Uncommon Attraction: Trinidad’s Spectacular Queen’s Royal College
You might not think of architecture as being a big draw when planning a trip to Trinidad, what with all the sizzling nightlife/Carnival and everyday partying, one-of-a-kind eco wonders, religious festivals, and amazing cuisine that generally draw people here. If you’ve ever been to the Savannah, and in particular the western edge of the park along Maraval Road, though, you know different.
That’s where you’ll find The Magnificent Seven, a collection of historic former mansions built in the early-1900s each espousing distinctly Edwardian and Victorian-era architecture rarely seen in our corner of the world.
All of the seven structures are unique, though they all share common elements of eccentricity, whimsy, and flair. They’re also all historically important, serving as they once did as the most powerful addresses in all of Trinidad & Tobago.
One of the Seven, Whitehall, housed the Office of the Prime Minister from 1963 to 2010, serving, among other things, as the headquarters for the short-lived West Indies Federation before that. The Archbishop’s Palace and the Anglican Bishop’s residence (Hayes Court) are also among the Magnificent Seven. Then there’s Stollmeyer’s Castle, which housed U.S. troops during WWII, Mille Fleurs, formerly owned by the Prada family, and Ambard’s House (AKA: Roomor), the last of the Seven to remain a private residence.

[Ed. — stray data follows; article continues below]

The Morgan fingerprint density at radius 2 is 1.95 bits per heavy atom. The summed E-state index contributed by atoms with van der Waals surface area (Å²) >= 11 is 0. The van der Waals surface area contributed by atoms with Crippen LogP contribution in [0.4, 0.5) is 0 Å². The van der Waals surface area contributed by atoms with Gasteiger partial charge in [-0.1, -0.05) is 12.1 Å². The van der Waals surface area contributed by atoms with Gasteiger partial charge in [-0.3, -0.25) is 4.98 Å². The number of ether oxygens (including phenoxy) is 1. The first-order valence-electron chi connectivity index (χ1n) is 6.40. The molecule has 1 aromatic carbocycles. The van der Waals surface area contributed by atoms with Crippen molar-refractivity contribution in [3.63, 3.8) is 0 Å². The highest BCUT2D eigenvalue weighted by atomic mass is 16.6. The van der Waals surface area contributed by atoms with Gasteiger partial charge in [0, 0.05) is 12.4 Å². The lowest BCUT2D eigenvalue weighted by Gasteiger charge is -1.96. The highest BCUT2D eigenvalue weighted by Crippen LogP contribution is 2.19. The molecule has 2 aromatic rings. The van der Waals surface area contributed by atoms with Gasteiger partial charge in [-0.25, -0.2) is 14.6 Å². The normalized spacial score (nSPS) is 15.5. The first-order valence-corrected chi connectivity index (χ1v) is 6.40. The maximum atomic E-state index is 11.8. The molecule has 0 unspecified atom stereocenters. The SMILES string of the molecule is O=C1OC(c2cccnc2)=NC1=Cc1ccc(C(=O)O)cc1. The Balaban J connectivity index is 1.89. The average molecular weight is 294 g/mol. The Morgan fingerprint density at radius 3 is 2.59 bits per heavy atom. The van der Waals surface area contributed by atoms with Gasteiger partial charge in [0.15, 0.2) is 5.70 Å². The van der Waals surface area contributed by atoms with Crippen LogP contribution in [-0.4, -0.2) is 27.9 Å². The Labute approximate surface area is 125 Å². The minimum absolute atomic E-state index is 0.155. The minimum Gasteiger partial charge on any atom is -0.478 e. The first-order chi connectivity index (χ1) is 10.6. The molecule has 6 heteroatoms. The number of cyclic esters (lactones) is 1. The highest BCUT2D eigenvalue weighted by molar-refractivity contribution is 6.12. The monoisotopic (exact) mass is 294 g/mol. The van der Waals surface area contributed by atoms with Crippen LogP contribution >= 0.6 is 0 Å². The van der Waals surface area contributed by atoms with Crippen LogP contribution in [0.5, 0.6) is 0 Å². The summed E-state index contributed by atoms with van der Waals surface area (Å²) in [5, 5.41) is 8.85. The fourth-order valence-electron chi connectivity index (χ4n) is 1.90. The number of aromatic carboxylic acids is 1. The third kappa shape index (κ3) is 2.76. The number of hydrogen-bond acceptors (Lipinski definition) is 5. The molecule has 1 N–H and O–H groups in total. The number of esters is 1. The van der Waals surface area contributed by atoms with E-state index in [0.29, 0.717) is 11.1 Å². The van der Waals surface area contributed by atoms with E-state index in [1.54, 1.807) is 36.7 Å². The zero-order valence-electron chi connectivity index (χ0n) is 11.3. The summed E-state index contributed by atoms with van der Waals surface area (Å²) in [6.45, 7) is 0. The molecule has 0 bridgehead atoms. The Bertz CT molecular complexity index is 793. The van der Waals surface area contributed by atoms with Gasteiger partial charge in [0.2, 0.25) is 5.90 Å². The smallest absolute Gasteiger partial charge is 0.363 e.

The grandest of all these amazing structures, though, is the spectacular Queen’s Royal College pictured above. Strikingly beautiful in its bright red facade and dark trim emblematic of Trinidad’s flag and national colors, the QRC was established in 1859, becoming just the second secondary school to open in Trinidad. That first incarnation of the school was based elsewhere, though, as the original cornerstone for the iconic QRC building of today was laid in November 1902. The first day of classes here took place on March 24, 1904. Its most notable feature, it’s soaring clock tower, first started keeping time in 1913.
With all the history and national pride wrapped up in The Magnificent Seven, it’s little wonder that the local government has taken a role in seeing to it that they are preserved. Again, the QRC shines as the best example of this, though other Magnificent Seven buildings have not been so lucky.
Just a few doors down, Mille Fleurs bore the look of a abandoned crack house when Patrick and I strolled past it two Sundays ago. Stollmeyer’s Castle was looking significantly worse for wear as well.
Progress has been slow on restoration promises made by the Government of Trinidad & Tobago in the past, though if the final results are anything like the current QRC, the waiting may just be worth it in the end. To help push things along, “Like” Save The Magnificent Seven on Facebook.